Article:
• Tolerate your child's distress: The hardest part about being a parent/carer is seeing your child suffer or experience distress. Try to see this as an opportunity to support your child to develop coping strategies. As parents/carers, we often try to solve or get rid of problems for our children to reduce their distress. In the long run, this is not always helpful as it doesn't give your child an opportunity to develop ways of coping.

Maintaining Connection Whilst Setting Boundaries

Both you and your child may find it difficult to adjust back to regular daily routines and household rules. It is important to maintain connection with your child whilst setting boundaries and limits.

  • Communicate comfort and connection through nonverbal communication. Be relaxed in your facial expression and body, look at them directly when they are speaking to you and if needed offer them comfort, reassurance or a gentle hug.   
  • Validate and Relate. Consider what your child might be feeling, and how they are experiencing things from their point of view.
    • “It is hard to get up early in the morning after you have enjoyed weeks of sleeping in.”
    • “You have been doing a great job completing your work online. It must be frustrating not being able to do all your work on your laptop now.”
  • Reason and Set Limits. Support your child to consider the bigger picture and help them problem solve. Communicate that wishes and feelings are acceptable, but some behaviours are not. It is important to remain calm, clear and assertive.
    • “It’s hard to go back to school after such a big break. But everyone now has to go back to school. Let’s talk figure out together how to make this easier”.
    • “I can see you are frustrated but it is not ok to yell or treat others disrespectfully”

 

Going back to your family’s normal school morning routine will be a powerful way to help them return to school successfully.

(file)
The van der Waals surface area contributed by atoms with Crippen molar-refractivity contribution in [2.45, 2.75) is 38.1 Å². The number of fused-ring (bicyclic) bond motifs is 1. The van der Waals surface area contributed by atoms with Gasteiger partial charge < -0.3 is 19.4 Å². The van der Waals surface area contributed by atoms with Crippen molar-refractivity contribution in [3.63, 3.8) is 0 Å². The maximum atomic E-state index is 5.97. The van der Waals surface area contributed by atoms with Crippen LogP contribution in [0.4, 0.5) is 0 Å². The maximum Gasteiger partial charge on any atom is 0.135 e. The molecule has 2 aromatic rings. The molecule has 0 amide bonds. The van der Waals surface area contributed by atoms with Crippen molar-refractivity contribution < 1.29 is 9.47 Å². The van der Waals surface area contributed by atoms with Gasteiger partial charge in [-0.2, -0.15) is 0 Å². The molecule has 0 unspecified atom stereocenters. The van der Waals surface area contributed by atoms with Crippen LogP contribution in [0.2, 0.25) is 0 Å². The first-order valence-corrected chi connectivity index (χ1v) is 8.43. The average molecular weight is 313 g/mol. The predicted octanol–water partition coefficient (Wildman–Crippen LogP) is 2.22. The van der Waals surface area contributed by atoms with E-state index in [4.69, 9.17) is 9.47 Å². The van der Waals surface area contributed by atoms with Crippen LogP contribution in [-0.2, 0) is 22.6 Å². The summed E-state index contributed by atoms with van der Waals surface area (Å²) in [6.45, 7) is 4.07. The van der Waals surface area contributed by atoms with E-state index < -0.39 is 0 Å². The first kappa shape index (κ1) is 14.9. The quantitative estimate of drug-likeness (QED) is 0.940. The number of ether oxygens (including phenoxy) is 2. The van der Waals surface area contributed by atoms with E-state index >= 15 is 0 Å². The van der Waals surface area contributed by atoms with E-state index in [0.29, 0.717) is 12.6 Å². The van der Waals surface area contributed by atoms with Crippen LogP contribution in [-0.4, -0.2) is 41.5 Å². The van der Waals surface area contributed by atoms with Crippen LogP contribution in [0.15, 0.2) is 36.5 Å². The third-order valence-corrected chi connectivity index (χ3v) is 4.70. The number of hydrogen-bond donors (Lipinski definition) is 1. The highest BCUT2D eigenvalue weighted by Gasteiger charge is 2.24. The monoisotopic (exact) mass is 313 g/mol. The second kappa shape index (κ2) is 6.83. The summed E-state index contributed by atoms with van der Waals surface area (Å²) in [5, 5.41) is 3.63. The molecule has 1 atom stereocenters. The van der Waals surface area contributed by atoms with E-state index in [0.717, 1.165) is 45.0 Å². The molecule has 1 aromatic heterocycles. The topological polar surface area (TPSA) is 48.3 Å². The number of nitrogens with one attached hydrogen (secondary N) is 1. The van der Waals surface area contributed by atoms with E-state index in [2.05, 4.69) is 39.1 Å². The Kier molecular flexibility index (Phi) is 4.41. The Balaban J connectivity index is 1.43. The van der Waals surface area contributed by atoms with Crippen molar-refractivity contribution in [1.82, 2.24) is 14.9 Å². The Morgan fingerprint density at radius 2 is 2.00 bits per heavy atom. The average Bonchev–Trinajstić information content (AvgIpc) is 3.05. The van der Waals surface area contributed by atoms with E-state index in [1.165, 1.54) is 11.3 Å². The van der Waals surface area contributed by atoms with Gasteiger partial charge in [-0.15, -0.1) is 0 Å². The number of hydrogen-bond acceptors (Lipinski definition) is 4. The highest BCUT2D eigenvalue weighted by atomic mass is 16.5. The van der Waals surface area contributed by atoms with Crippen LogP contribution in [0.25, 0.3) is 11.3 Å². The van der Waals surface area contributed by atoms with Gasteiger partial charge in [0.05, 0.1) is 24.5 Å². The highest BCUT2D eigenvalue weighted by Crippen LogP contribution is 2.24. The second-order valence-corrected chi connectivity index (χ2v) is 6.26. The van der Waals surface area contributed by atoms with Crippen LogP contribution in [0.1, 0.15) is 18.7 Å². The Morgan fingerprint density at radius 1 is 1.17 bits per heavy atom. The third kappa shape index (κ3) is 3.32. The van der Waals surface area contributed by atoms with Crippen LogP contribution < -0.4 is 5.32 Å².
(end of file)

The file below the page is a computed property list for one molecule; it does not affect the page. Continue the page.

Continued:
The School Counselling Service continues to be operational and referral processes remain the same.  If you wish to refer your child to the service, parents can speak to their Year Advisor or contact the front office.  Students are also able to self-refer directly to the School Psychologist/School Counsellor.  Below are some useful contacts and additional supports.

 

In the event of an emergency, call 000

Students

  • NSW Mental Health Access Line – 1800 011 511
  • Attend your local GP for support and potentially to facilitate a referral to a psychologist or mental health provider
  • eheadspace - https://headspace.org.au/eheadspace/, online access to a mental health clinician via telephone or webchat. It can be encouraged that students create an account with eheadspace, so that if they have to use this when distressed this is not a barrier for use. Parents can speak with a clinician for help supporting a young person. 
  • Kids Helpline – www.kidshelpline.com.au 1800 55 1800. Counselling service for children and young people, parents/carers 24 hours 7 days per week
  • My Compass https://www.mycompass.org.au/ This is a resource created by Black Dog which creates personalised support for mental health. This is focused on providing psychoeducation and skill development. This website can be used by staff and students.
  • Mood Gym https://moodgym.com.au/ An online resource that can help support and manage symptoms of mental health challenges.
  • Reachout https://au.reachout.com/ Tools and resources for stress management and mental health support strategies.
  • CalmHarm https://au.reachout.com/tools-and-apps/calm-harm support develop strategies to deescalate when feeling distressed. It can be encouraged for students to download, or for use in classroom or advisory group. This can be used for staff and students. Use can be encouraged when not distressed, to establish the use and learning of a helpful coping strategy. Can also be used after an incident, in the hope to long term replace or at least challenge, maladaptive strategies.

Parents and Carers

  • ReachOut https://parents.au.reachout.com/. Parents provides resources, tools and practical tips for parents to better understand and support their child’s mental health and wellbeing. Additionally Reachout provides coaching support for parents.
  • Parent Line http://www.parentline.org.au/, 1300 1300 52  A resource to support parents to manage concerns with supporting their young person
  • Kids Helpline https://kidshelpline.com.au/parents 1800 55 1800. Counselling support for parents to support managing concerns they are noticing with their young person.

This document has been adapted from the school psychologists/counsellors at Kirrawee High School.